Career Calling

March 25, 2013

Sabbath, March 24, 2013

[On Sundays, this blog explores diverse issues in Sabbath.”]

School Closings in Chicago – Reform or A Trojan Horse?

Today’s Chicago Sun-Times features a great analysis on school closings in Chicago.  A chart that accompanies the article shows that students from over 1/3 of the will be moved to schools that are ranked no better or even worse than the ones they are leaving.  The chart also indicates that several of the schools have met performance goals.  Is this how education is “reformed”?

Mayor Rahm Emanuel is featured in a separate article in the paper.  Unlike those officials who say the schools are being closed because they are “underutilized,” the mayor only talks about giving students more opportunity:  “We look at it and viewed it as what we can do to have every child have a high-quality education regardless of their neighborhood, regardless of their circumstances, regardless of where they live.”

If the mayor is sincere in these words, he should be very troubled by the information put forth by the Sun-Times.  While some students will be moving to much better schools, many more are moving to schools with similar performance ratings.  There is also a question of cost.  According to the mayor’s most vocal critic Karen Lewis, head of the Chicago Teacher’s Union, it will cost the system $1 billion dollars to close the schools, which is the same amount the system claims is its current deficit.  Lewis and her colleagues contend that this round of school closing is a Trojan horse that the mayor and his allies are using to open even more non-union charter schools.

No one wants children in poor performing schools.  No one wants to waste money heating and maintaining schools that are half empty.  However, it’s hard to trust politicians in any city when we see how charter schools can be new tools for the connected to wash each other’s hands.  Over the past few months, the Sun-Times has published several articles about conflicts of interest at Uno, Chicago’s largest charter school organization.  Uno’s head was a key player in Mayor Emanuel’s campaign.  Will Uno benefit from the school closings?  That would be an interesting question to have answered.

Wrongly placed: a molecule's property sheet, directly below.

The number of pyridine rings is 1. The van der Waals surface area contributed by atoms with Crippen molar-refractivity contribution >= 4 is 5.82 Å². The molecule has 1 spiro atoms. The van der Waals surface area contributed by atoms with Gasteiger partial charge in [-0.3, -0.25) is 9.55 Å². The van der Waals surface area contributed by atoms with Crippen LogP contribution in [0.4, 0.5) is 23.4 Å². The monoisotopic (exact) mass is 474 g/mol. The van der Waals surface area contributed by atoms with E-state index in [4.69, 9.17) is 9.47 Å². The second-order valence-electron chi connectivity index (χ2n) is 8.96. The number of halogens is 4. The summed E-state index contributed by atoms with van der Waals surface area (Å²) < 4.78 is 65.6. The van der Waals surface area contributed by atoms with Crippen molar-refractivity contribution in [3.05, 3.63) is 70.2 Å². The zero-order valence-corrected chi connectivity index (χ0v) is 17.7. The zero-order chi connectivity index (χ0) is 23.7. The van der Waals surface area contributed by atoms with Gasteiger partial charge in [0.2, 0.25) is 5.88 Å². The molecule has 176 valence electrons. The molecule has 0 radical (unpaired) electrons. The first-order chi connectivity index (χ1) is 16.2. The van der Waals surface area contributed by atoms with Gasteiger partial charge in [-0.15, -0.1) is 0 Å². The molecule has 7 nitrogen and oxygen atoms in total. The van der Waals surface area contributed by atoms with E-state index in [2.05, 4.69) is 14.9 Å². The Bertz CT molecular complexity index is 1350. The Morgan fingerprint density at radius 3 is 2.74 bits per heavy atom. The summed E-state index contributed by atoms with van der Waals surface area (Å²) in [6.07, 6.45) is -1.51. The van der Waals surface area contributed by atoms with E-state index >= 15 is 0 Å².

Here’s another question:  Why can’t Chicago fund its schools?  I grew up in Cleveland and saw that great city’s decline first hand.  Over the last two years, I’ve been to Detroit twice and have experienced to a small degree that city’s challenges.  Those cities have an excuse to close schools.  They embody the rust belt and millions of lost jobs that have left northern industrial cities.  Chicago doesn’t have that excuse.

I attended a production at Chicago Shakespeare Theater yesterday.  Before going to the play, a friend and I rode Navy Pier’s Ferris wheel, which offers a magnificent view of the skyline, a panorama of skyscrapers that are filled with business that are making money.  I could also see large condo developments in the south Loop, all of which were built in the last 10-15 years.  How can schools be poor in a city that is so rich?  Why can’t we have schools with small class sizes if our city has so much wealth circulating in it?  We need to ask the mayor and his staff some of these questions.  All children do deserve equal opportunity.  Whacking at schools with an axe doesn’t seem to be the best answer, just the most simple answer.

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